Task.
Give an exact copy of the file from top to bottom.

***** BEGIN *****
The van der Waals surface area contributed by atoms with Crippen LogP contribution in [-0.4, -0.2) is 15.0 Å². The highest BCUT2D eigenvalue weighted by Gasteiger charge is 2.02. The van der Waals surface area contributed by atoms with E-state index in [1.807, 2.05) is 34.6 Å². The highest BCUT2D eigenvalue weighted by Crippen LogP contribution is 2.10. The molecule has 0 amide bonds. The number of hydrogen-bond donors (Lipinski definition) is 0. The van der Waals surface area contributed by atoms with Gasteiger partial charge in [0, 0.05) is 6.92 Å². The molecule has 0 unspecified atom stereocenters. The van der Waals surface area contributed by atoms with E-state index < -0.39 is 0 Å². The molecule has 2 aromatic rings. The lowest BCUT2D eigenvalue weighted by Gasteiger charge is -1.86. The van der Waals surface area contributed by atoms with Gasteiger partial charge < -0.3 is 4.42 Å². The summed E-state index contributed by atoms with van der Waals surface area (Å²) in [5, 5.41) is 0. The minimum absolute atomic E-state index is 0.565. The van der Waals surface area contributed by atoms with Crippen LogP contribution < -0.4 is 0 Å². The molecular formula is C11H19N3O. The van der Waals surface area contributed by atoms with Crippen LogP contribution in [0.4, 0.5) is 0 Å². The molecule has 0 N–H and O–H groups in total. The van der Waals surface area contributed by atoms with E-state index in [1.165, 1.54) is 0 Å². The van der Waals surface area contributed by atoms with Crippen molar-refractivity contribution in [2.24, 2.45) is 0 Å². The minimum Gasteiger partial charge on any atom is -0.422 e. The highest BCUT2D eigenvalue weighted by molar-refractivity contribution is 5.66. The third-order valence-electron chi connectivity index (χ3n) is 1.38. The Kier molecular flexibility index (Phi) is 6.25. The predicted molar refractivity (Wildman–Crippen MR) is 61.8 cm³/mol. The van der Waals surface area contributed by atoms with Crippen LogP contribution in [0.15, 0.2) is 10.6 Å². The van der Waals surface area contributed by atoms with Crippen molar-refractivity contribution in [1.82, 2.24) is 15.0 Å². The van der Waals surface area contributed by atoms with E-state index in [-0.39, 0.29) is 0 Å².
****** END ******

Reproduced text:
The van der Waals surface area contributed by atoms with Crippen LogP contribution in [-0.4, -0.2) is 15.0 Å². The highest BCUT2D eigenvalue weighted by Gasteiger charge is 2.02. The van der Waals surface area contributed by atoms with E-state index in [1.807, 2.05) is 34.6 Å². The highest BCUT2D eigenvalue weighted by Crippen LogP contribution is 2.10. The molecule has 0 amide bonds. The number of hydrogen-bond donors (Lipinski definition) is 0. The van der Waals surface area contributed by atoms with Gasteiger partial charge in [0, 0.05) is 6.92 Å². The molecule has 0 unspecified atom stereocenters. The van der Waals surface area contributed by atoms with E-state index < -0.39 is 0 Å². The molecule has 2 aromatic rings. The lowest BCUT2D eigenvalue weighted by Gasteiger charge is -1.86. The van der Waals surface area contributed by atoms with Gasteiger partial charge < -0.3 is 4.42 Å². The summed E-state index contributed by atoms with van der Waals surface area (Å²) in [5, 5.41) is 0. The minimum absolute atomic E-state index is 0.565. The van der Waals surface area contributed by atoms with Crippen LogP contribution < -0.4 is 0 Å². The molecular formula is C11H19N3O. The van der Waals surface area contributed by atoms with Crippen LogP contribution in [0.4, 0.5) is 0 Å². The molecule has 0 N–H and O–H groups in total. The van der Waals surface area contributed by atoms with E-state index in [1.165, 1.54) is 0 Å². The van der Waals surface area contributed by atoms with Crippen molar-refractivity contribution in [2.24, 2.45) is 0 Å². The minimum Gasteiger partial charge on any atom is -0.422 e. The highest BCUT2D eigenvalue weighted by molar-refractivity contribution is 5.66. The third-order valence-electron chi connectivity index (χ3n) is 1.38. The Kier molecular flexibility index (Phi) is 6.25. The predicted molar refractivity (Wildman–Crippen MR) is 61.8 cm³/mol. The van der Waals surface area contributed by atoms with Crippen LogP contribution in [0.15, 0.2) is 10.6 Å². The van der Waals surface area contributed by atoms with Crippen molar-refractivity contribution in [1.82, 2.24) is 15.0 Å². The van der Waals surface area contributed by atoms with E-state index in [-0.39, 0.29) is 0 Å².